Marijuana laws continue to relax across the country. We clearly saw in the November initiatives, the spread of medical and recreational marijuana, with 9 states now allowing full legal recreational possession. Impaired Driving enforcement will undoubtedly rise to this occasion, and prosecute more cases of DWI that are alleged on Marijuana impairment. Cannabis (marijuana) affects the body in very different ways than alcohol, and accordingly the burden on the state to prove impairment must be approached differently, and the challenge to the state's case must be particular to the poor understanding of cannabis effects.
Marijuana prohibition has been supported at the Federal level as schedule 1, along side drugs such as heroin, and ranked higher than schedule 2 methamphetamine, one of the most preposterous features of the plant's prohibition. The poor understanding of Marijuana impairment, and how to investigate it, can be attributed to the plant's difficultly to study because of its class 1 scheduling.
The primary impairing ingredient in marijuana, THC, has behavioral effects that are so unique and unpredictable that it can't be classified as a stimulant, sedative, tranquilizer, hallucinogen, etc. The impairing effects of THC are in a class of their own as it were. However, there are effects that are generally considered standard from a physiological standpoint, such as dry mouth, fast breathing, increased pulse and blood pressure, red eyes and dilated pupils, apparent dizziness, and decreased sensitivity to light. These are all observable indications that investigating officers can look for, while they build evidence to charge a DWI based on marijuana impairment.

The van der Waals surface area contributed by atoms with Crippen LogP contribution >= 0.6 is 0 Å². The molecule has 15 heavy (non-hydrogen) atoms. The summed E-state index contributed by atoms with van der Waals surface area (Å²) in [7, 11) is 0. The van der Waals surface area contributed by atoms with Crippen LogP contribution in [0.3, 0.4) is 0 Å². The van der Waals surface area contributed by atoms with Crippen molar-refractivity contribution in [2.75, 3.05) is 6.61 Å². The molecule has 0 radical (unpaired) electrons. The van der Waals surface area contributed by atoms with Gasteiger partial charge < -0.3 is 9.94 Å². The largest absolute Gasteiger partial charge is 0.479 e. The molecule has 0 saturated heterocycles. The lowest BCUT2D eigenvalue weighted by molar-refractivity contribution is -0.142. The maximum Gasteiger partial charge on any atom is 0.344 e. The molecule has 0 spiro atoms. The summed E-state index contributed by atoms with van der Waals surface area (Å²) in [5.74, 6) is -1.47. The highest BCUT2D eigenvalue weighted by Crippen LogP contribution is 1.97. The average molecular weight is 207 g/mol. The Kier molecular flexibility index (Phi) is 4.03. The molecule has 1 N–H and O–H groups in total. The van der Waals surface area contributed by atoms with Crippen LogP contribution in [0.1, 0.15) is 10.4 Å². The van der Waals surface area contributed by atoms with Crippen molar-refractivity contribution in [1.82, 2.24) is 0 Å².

A strong marijuana DWI case for the state will typically include blood based evidence of THC impairment. The challenge that is difficult to overcome here, is showing whether the consumption is from recent use or previous use, and what those levels mean. Chronic marijuana users will have higher levels of THC metabolites from days prior consumption than what a non-frequent user will have from the same day's consumption. The chronic user's metabolites can show potentially impairing levels after any impairing effects would have surely worn off. Further, it is difficult to create a nexus between THC blood concentrations and the alleged impaired behavior. Patterns of use are key to the conclusions drawn from THC metabolite levels in blood. Also, it is important to note whether blood results are from plasma or whole blood. Plasma results can show double the concentration of THC from whole blood in the same draw.
Standardized field sobriety testing was developed for alcohol impairment investigation, and tends to be insensitive to the differences in other drug related impairment. Because NC is one of the states that insists on resisting the wave of the future, it currently has no regulation, or "per se" level of THC impairment such as Colorado or other legal states, so the challenge for the state's case is in the observations of law enforcement, and questionable blood test results. This makes the challenge of proving Marijuana impairment in NC ripe for legal argument on both sides.
If you've been charged with impaired driving related to alleged marijuana consumption, contact an Asheville DWI Lawyer today.